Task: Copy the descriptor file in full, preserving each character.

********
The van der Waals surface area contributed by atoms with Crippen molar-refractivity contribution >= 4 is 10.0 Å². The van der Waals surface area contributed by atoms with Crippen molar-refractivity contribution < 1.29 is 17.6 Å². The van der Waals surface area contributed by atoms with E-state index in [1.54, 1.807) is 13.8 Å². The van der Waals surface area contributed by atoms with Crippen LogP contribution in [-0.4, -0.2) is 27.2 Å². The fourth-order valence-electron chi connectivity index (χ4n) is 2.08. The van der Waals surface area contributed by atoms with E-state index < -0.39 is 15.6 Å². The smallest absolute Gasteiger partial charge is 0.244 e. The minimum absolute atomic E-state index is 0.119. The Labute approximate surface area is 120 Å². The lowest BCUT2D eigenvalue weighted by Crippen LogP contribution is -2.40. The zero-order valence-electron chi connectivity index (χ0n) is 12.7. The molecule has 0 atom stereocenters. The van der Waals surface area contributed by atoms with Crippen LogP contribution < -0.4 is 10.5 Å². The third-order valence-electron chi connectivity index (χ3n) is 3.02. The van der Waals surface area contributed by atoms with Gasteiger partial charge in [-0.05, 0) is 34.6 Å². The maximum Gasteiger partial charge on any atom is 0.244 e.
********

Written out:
The van der Waals surface area contributed by atoms with Crippen molar-refractivity contribution >= 4 is 10.0 Å². The van der Waals surface area contributed by atoms with Crippen molar-refractivity contribution < 1.29 is 17.6 Å². The van der Waals surface area contributed by atoms with E-state index in [1.54, 1.807) is 13.8 Å². The van der Waals surface area contributed by atoms with Crippen LogP contribution in [-0.4, -0.2) is 27.2 Å². The fourth-order valence-electron chi connectivity index (χ4n) is 2.08. The van der Waals surface area contributed by atoms with E-state index < -0.39 is 15.6 Å². The smallest absolute Gasteiger partial charge is 0.244 e. The minimum absolute atomic E-state index is 0.119. The Labute approximate surface area is 120 Å². The lowest BCUT2D eigenvalue weighted by Crippen LogP contribution is -2.40. The zero-order valence-electron chi connectivity index (χ0n) is 12.7. The molecule has 0 atom stereocenters. The van der Waals surface area contributed by atoms with Crippen LogP contribution < -0.4 is 10.5 Å². The third-order valence-electron chi connectivity index (χ3n) is 3.02. The van der Waals surface area contributed by atoms with Gasteiger partial charge in [-0.05, 0) is 34.6 Å². The maximum Gasteiger partial charge on any atom is 0.244 e.